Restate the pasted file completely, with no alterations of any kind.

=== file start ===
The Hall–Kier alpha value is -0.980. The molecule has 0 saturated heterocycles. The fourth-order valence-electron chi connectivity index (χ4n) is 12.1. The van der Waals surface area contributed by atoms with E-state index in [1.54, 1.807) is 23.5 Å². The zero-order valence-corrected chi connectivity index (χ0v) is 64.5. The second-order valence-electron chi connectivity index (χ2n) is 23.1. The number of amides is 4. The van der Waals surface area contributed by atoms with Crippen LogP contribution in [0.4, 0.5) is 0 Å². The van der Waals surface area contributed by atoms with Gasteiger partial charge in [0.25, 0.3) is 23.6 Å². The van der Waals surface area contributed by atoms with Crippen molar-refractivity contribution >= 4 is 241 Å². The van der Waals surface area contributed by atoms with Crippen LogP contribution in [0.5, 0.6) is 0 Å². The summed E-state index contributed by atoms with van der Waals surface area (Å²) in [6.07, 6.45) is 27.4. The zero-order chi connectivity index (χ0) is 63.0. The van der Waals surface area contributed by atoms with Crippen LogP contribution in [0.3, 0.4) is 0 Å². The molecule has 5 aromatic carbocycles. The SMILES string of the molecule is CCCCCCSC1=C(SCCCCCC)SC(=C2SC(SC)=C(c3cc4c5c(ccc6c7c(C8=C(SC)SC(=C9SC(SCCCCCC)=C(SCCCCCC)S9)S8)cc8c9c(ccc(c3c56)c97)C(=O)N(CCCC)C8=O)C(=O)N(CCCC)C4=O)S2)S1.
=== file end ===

The Hall–Kier alpha value is -0.980. The molecule has 0 saturated heterocycles. The fourth-order valence-electron chi connectivity index (χ4n) is 12.1. The van der Waals surface area contributed by atoms with E-state index in [1.54, 1.807) is 23.5 Å². The zero-order valence-corrected chi connectivity index (χ0v) is 64.5. The second-order valence-electron chi connectivity index (χ2n) is 23.1. The number of amides is 4. The van der Waals surface area contributed by atoms with Crippen LogP contribution in [0.4, 0.5) is 0 Å². The van der Waals surface area contributed by atoms with Gasteiger partial charge in [0.25, 0.3) is 23.6 Å². The van der Waals surface area contributed by atoms with Crippen molar-refractivity contribution >= 4 is 241 Å². The van der Waals surface area contributed by atoms with Crippen LogP contribution in [0.5, 0.6) is 0 Å². The summed E-state index contributed by atoms with van der Waals surface area (Å²) in [6.07, 6.45) is 27.4. The zero-order chi connectivity index (χ0) is 63.0. The van der Waals surface area contributed by atoms with Crippen LogP contribution in [0.3, 0.4) is 0 Å². The molecule has 5 aromatic carbocycles. The SMILES string of the molecule is CCCCCCSC1=C(SCCCCCC)SC(=C2SC(SC)=C(c3cc4c5c(ccc6c7c(C8=C(SC)SC(=C9SC(SCCCCCC)=C(SCCCCCC)S9)S8)cc8c9c(ccc(c3c56)c97)C(=O)N(CCCC)C8=O)C(=O)N(CCCC)C4=O)S2)S1.